Googler uprising leads to shut down of AI ethics committee that included the president of the Heritage Foundation

This week, thousands of googlers and many others (including me) signed an open letter objecting to the inclusion of Heritage Foundation president Kay Coles James on the company's Advanced Technology External Advisory Council (ATEAC), on the the grounds that James had frequently evinced viciously transphobic, racist, anti-immigrant sentiments.

ATEAC barely survived a week: the googler protests and high-profile resignations from the board have convinced the company to shut it down.

Here's the company's statement on the shutdown: "It’s become clear that in the current environment, ATEAC can’t function as we wanted. So we’re ending the council and going back to the drawing board. We’ll continue to be responsible in our work on the important issues that AI raises, and will find different ways of getting outside opinions on these topics."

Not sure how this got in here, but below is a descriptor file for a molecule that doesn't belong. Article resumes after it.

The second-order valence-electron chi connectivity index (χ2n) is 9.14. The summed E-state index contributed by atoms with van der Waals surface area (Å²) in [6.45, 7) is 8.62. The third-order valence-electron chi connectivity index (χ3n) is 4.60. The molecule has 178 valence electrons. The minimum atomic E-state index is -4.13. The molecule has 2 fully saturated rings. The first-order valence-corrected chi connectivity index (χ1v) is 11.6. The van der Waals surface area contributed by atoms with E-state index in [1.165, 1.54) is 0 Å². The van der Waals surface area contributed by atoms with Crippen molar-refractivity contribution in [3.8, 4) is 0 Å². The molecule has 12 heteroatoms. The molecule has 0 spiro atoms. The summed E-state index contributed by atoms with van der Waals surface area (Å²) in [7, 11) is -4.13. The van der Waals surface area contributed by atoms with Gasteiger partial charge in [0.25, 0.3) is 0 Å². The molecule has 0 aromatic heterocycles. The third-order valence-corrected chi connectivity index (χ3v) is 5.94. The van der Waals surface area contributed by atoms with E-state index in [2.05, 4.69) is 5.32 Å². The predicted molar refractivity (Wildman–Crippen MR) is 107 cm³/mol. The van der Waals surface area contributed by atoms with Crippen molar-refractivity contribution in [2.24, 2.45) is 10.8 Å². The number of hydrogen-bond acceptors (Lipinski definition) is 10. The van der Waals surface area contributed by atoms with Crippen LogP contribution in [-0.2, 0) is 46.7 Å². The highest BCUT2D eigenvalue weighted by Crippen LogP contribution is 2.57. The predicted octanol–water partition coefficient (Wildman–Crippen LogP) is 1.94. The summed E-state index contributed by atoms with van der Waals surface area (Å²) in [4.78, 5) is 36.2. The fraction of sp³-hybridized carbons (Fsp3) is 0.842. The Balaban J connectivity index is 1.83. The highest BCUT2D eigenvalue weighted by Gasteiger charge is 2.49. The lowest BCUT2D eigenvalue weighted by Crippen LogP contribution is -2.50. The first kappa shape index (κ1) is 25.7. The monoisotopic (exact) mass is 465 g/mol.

Much more compelling is the statement of board member and Oxford philosophy of ethics professor Luciano Floridi: "Asking for [Kay Coles James’s] advice was a grave error and sends the wrong message about the nature and goals of the whole ATEAC project. From an ethical perspective, Google has misjudged what it means to have representative views in a broader context. If Mrs. Coles James does not resign, as I hope she does, and if Google does not remove her, as I have personally recommended, the question becomes: what is the right moral stance to take in view of this grave error?"

Google’s next stab at external accountability will need to solve those issues. A better board might meet more often and have more stakeholders engaged. It would also publicly and transparently make specific recommendations, and Google would tell us whether they’d followed them, and why.

It’s important that Google gets this right. AI capabilities are continuing to advance, leaving most Americans nervous about everything from automation to data privacy to catastrophic accidents with advanced AI systems. Ethics and governance can’t be a sideshow for companies like Google, and they’ll be under intense scrutiny as they try to navigate the challenges they’re creating.

Exclusive: Google cancels AI ethics board in response to outcry [Kelsey Piper/Vox]